Then they relaxed somewhat as Burke disappeared from the screen for two and a half years. The bad news was, he’d spent that time planning his meisterwerk. The cramped studio environment was bid adieu as Burke rattled through 150 location shoots in 20 different countries to piece together what the Beeb assured us was his Civilisation, his Ascent of Man. But when Burke announced that, instead of covering the Renaissance masters or the discovery of classical geometry, he would be concerning himself with such esoteric matters as “what has the recipe for Chicken Marengo got to do with air conditioning?”, the squeak of Home Counties armrests was deafening.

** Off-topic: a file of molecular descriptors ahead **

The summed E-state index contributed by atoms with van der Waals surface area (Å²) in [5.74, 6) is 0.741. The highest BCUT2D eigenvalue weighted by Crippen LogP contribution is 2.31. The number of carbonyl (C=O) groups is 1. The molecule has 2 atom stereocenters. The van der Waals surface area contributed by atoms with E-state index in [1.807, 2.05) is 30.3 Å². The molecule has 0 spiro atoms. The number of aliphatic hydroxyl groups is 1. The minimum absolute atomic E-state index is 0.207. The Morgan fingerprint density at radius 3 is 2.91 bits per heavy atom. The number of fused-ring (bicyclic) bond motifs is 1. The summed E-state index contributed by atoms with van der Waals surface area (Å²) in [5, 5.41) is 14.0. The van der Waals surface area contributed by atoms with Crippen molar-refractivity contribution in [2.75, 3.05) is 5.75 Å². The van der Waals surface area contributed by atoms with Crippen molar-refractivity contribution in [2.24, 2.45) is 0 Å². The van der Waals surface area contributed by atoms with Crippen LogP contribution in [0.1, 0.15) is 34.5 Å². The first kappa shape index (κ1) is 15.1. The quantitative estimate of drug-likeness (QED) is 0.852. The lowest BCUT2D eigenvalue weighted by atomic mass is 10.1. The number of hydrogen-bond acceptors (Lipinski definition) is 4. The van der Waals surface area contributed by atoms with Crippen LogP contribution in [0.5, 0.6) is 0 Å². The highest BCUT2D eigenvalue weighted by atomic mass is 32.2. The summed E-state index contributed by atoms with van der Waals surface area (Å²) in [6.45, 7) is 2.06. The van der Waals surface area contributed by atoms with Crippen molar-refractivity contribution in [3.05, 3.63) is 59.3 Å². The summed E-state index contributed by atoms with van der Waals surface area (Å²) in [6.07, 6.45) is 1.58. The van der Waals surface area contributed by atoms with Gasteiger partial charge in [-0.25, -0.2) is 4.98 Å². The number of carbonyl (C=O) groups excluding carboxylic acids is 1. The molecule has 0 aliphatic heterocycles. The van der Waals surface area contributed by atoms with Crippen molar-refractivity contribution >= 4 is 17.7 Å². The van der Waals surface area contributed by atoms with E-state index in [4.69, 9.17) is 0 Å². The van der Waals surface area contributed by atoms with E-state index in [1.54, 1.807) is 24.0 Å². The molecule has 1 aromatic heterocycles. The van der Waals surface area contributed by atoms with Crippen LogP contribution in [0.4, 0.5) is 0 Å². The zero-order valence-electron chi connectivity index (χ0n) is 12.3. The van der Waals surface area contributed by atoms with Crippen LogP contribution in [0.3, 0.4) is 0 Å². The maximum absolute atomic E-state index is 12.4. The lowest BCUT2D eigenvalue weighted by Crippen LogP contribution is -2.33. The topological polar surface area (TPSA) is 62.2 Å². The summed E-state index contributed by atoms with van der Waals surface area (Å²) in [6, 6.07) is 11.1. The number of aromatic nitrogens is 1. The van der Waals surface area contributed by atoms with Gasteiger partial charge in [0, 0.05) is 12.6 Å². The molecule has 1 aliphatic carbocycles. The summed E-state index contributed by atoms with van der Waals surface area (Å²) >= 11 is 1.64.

James Burke’s Connections: an Alternative History of Change, to give it its full title, was so unlike the standard flagship documentary series that Burke found himself using up most of the first edition explaining what it actually was going go be. Each programme was to carve its own merrily esoteric path through the history of technology, starting off, say, with marine compasses, before moving onto sulphur, cloud chambers and ending up at a relatively modern invention like the atom bomb, through a series of counter-intuitive leaps, or connections. And to keep the audience watching, Burke would lay subtle clues as to the identity of the final invention, “what this programme is really about”, along the way. “As much Raymond Chandler as BBC Science Features”, as the man himself put it. What was more, the programme was not intended to be the definitive work on the subject. After all, connections could, Burke insisted, be made between just about any two historical phenomena you might choose, if you looked hard enough. So these ten programmes were just a handful of the many thousands that could be made. As you might expect, this didn’t sit too well with the Bronowskians. How much was this costing again?